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Published March 14, 2014, 02:40 PM

CHS drops objection in Anderson Seed case

FARGO, N.D. — CHS Inc., on March 7 withdrew a challenge of the North Dakota Public Service Commission’s assessment of its claim against cash grain deliveries to the insolvent Anderson Seed Inc.

By: Mikkel Pates, Agweek

FARGO, N.D. — CHS Inc., on March 7 withdrew a challenge of the North Dakota Public Service Commission’s assessment of its claim against cash grain deliveries to the insolvent Anderson Seed Inc.

Midwest Cooperative, a CHS Inc.-related elevator in Pierre, S.D., is one of the claimants against Anderson Seed. Anderson Seed was based in Mentor, Minn., but had grain receiving stations in Durbin and Selz, in North Dakota. CHS claimed it had delivered $740,140.52 in grain to the North Dakota locations, but the PSC had approved only $45,512 of that claim.

CHS attorney Jon Brakke in Fargo says the company had reviewed additional records and determined it couldn’t “tie the additional quantities to North Dakota,” so dropped its objection.

Cass County District Judge Wickham Corwin on Feb. 25 ruled on a cash settlement of $965,000 that would cover 43 percent of the $2.23 million in cash claims. Separate credit-sale contract holders will receive 80 percent of valid claims, or a net of about $640,000, from a state indemnity fund. Randy Christmann, the North Dakota Public Service Commissioner with the grain license portfolio, says if there are no appeals, the PSC can start paying farmers by mid-June.

Separately, CHS continues a $1.5 million lawsuit against Anderson Seed owners Ron Anderson and his daughter, Stephanie Anderson. That case recently was delayed from an April 2014 court date in Polk County District Court in Crookston, Minn., to January 2015. Brakke says withdrawing the objection in North Dakota has no bearing on the Minnesota case.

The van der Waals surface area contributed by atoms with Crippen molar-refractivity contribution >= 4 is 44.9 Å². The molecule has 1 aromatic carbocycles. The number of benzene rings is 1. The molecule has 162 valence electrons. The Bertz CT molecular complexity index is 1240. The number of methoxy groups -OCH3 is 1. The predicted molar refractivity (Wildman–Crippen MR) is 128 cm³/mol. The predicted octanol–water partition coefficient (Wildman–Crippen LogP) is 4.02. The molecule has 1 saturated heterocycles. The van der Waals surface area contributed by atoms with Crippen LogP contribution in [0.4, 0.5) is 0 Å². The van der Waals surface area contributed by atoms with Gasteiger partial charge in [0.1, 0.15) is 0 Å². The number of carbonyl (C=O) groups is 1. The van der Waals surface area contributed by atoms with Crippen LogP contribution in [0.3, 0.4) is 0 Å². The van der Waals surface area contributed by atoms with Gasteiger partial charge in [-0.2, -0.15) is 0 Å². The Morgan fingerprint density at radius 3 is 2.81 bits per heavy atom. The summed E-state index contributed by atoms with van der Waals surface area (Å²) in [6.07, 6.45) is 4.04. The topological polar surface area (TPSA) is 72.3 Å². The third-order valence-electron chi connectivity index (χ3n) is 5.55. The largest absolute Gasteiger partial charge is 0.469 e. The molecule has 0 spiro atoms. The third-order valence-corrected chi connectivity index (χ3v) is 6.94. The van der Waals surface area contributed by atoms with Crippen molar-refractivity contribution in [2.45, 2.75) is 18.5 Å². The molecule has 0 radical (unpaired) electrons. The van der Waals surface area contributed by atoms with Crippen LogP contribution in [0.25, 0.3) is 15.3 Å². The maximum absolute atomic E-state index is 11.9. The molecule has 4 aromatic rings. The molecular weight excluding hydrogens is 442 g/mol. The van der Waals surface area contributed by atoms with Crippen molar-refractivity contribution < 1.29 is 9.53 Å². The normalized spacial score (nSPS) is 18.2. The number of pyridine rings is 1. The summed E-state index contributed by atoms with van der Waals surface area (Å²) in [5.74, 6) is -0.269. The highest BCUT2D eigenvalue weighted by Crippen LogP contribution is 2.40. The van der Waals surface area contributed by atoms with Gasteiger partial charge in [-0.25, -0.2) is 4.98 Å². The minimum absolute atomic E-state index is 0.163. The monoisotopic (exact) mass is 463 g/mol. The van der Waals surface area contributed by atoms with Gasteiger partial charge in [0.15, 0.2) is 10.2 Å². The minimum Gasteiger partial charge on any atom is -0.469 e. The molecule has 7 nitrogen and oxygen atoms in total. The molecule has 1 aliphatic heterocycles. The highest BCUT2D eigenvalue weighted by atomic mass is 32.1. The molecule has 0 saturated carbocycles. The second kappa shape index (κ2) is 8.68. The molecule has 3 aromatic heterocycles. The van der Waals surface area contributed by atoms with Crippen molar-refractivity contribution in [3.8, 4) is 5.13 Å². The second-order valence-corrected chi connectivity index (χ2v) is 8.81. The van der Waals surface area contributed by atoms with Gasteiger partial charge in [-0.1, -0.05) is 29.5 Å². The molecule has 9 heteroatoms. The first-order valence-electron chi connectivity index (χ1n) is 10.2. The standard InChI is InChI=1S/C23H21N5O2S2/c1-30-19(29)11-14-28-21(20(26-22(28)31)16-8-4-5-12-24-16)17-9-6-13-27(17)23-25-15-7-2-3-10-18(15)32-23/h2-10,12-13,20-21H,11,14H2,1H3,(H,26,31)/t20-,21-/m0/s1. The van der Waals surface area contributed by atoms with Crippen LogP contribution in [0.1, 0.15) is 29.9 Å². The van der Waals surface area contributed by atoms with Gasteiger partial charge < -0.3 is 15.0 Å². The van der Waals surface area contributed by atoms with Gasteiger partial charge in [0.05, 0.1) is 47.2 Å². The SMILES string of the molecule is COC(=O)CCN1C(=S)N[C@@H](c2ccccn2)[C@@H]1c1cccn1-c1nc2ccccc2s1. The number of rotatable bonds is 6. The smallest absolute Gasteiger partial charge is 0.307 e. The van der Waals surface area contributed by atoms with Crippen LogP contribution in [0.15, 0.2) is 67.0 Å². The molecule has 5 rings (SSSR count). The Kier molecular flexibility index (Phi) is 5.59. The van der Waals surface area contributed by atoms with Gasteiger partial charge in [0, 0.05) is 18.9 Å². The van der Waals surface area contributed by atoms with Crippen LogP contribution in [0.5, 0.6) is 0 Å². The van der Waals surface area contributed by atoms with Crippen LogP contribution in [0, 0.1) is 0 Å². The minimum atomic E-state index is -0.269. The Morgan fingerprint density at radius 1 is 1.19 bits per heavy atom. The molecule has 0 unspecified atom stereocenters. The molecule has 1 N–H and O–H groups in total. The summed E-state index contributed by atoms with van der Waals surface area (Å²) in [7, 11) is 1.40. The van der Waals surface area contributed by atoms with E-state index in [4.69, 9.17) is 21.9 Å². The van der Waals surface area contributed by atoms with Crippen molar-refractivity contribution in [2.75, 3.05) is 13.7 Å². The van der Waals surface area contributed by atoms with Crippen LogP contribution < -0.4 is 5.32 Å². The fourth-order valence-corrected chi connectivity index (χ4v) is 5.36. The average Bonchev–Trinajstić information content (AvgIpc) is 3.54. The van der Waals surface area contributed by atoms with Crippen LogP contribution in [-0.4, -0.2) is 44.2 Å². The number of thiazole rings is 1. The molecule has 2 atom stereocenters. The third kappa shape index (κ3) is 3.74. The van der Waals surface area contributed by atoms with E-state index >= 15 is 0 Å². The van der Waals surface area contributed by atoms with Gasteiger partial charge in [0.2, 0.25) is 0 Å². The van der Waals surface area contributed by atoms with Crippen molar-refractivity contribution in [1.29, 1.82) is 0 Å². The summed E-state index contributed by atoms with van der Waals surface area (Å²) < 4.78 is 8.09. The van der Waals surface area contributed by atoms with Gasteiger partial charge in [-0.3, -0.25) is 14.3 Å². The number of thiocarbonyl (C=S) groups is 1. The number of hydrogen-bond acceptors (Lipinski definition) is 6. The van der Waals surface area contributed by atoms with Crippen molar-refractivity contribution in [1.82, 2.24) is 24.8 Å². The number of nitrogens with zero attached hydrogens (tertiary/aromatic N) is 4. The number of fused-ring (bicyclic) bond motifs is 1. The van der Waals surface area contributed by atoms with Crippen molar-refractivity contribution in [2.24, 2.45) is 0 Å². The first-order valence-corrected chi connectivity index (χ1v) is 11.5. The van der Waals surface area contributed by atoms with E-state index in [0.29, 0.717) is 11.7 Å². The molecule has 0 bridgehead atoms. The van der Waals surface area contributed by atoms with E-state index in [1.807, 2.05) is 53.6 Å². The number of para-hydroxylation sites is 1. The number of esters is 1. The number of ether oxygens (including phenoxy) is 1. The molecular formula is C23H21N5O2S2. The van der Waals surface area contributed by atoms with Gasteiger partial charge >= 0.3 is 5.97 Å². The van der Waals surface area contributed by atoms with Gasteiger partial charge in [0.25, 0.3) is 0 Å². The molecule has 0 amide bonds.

In other grain company insolvency-related matters:

• On March 14, the PSC got approval from Burleigh County District Judge Gail Hagerty to initiate credit-sale contract payments from a state indemnity fund to farmers who’d delivered grain to Falkirk (N.D.) Farmers Elevator Co. There are $279,000 in valid credit-sale claims, so reimbursements of 80 percent, or $223,200, can be paid, roughly on the same schedule as the Anderson Seed case.

Separately, St. Hilaire (Minn.) Seed Co. has a federal lawsuit pending against Falkirk Farmers Elevator for $1.7 million, relating to dry edible beans. St. Hilaire claims it purchased warehouse receipts for edible beans from Falkirk, but didn’t receive the beans.

At the time of the Falkirk insolvency, St. Hilaire Seed was owned by the same Anderson family that separately owned Anderson Seed. Legumex Walker of Winnipeg, Manitoba, purchased all of the assets of St. Hilaire Seed and some of the assets of Anderson Seed.

Christmann says if St. Hilaire prevails in its federal court claims, it would file those against a trust account, which could include a $380,000 bond, if needed. It isn’t clear what other assets the claims might come from.

• The PSC on March 17 will ask Morton County District Judge Donald L. Jorgenson in Mandan to approve a payment plan involving the 2011 insolvency of Mitchell Feed of Hendrum, Minn. There are $1 million in valid claims for payment but only a $70,000 bond, Christmann says.

“That’s a sad case because it means just a 7 percent payout,” Christmann says. In the two years before the insolvency, Mitchell Feed purchased sunflowers from claimants in the communities of Towner, Sherwood, Mylo, Crosby and Glenburn, among others.

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